January 22, 2014
Sen. Tim Kaine talked to students at the University of Virginia Wednesday about a bipartisan bill he's introduced in Congress, but he also gave reaction to the federal charges that former Gov. Bob McDonnell and his wife are facing.
Kaine served as governor of Virginia from 2006 to 2010, directly preceding McDonnell.
"I was very depressed when I heard the news yesterday. It's a sad day for Virginia," Kaine said. "It just means so powerfully the legislature and the new governor have an opportunity to fix the state's ethics laws."
McDonnell and his wife, Maureen, face 14 federal corruption charges. The indictment said the couple received thousands of dollars in gifts from businessman Jonnie Williams in return for promoting products from Williams' company, Star Scientific.
McDonnell and his wife both deny any illegal activity. The couple was due in court for a first appearance on Friday, but that's been pushed back one week to Jan. 31.
The Washington Post also commented on the alleged crimes in an editorial published Wednesday, saying:
"It is impossible to read the indictment - with its repeated examples of cash, vacations, gifts, loans, private jets, vacation houses and baubles swapped for official access and favors - without seeing that Mr. McDonnell debased the office he held and that Mrs. McDonnell was complicit in that tawdry work."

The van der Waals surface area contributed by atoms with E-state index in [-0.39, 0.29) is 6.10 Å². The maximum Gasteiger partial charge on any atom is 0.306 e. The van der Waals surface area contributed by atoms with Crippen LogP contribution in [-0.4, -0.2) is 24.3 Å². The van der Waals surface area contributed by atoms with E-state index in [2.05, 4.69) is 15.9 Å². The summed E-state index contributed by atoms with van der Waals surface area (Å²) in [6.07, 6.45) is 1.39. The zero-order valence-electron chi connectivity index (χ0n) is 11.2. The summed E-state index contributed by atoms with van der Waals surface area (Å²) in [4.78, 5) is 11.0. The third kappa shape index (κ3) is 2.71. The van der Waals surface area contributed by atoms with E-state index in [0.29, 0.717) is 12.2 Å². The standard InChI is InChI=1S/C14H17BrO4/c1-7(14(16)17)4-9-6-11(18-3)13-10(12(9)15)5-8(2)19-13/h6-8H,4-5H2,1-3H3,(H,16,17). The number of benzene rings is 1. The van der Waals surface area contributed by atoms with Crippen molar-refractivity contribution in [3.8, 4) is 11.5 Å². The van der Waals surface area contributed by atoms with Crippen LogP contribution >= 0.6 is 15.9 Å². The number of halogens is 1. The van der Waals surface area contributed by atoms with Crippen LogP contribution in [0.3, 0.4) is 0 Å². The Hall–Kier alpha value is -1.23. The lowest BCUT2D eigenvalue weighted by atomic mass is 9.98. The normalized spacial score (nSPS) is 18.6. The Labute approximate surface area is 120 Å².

Kaine said the General Assembly and newly-inaugurated Gov. Terry McAuliffe should act -- and act now -- to make ethics reforms.
"Something like this, a controversy like this, demonstrates -- fix them," he said. "For the wellbeing of the public, for the wellbeing of the commonwealth, to repair our reputation, even for your own self-protection, fix these laws. Make them clear, make them stricter."
One of McAuliffe's first acts as governor was signing an executive order banning gifts to himself or members of his family worth more than $100. The General Assembly is also considering reforms.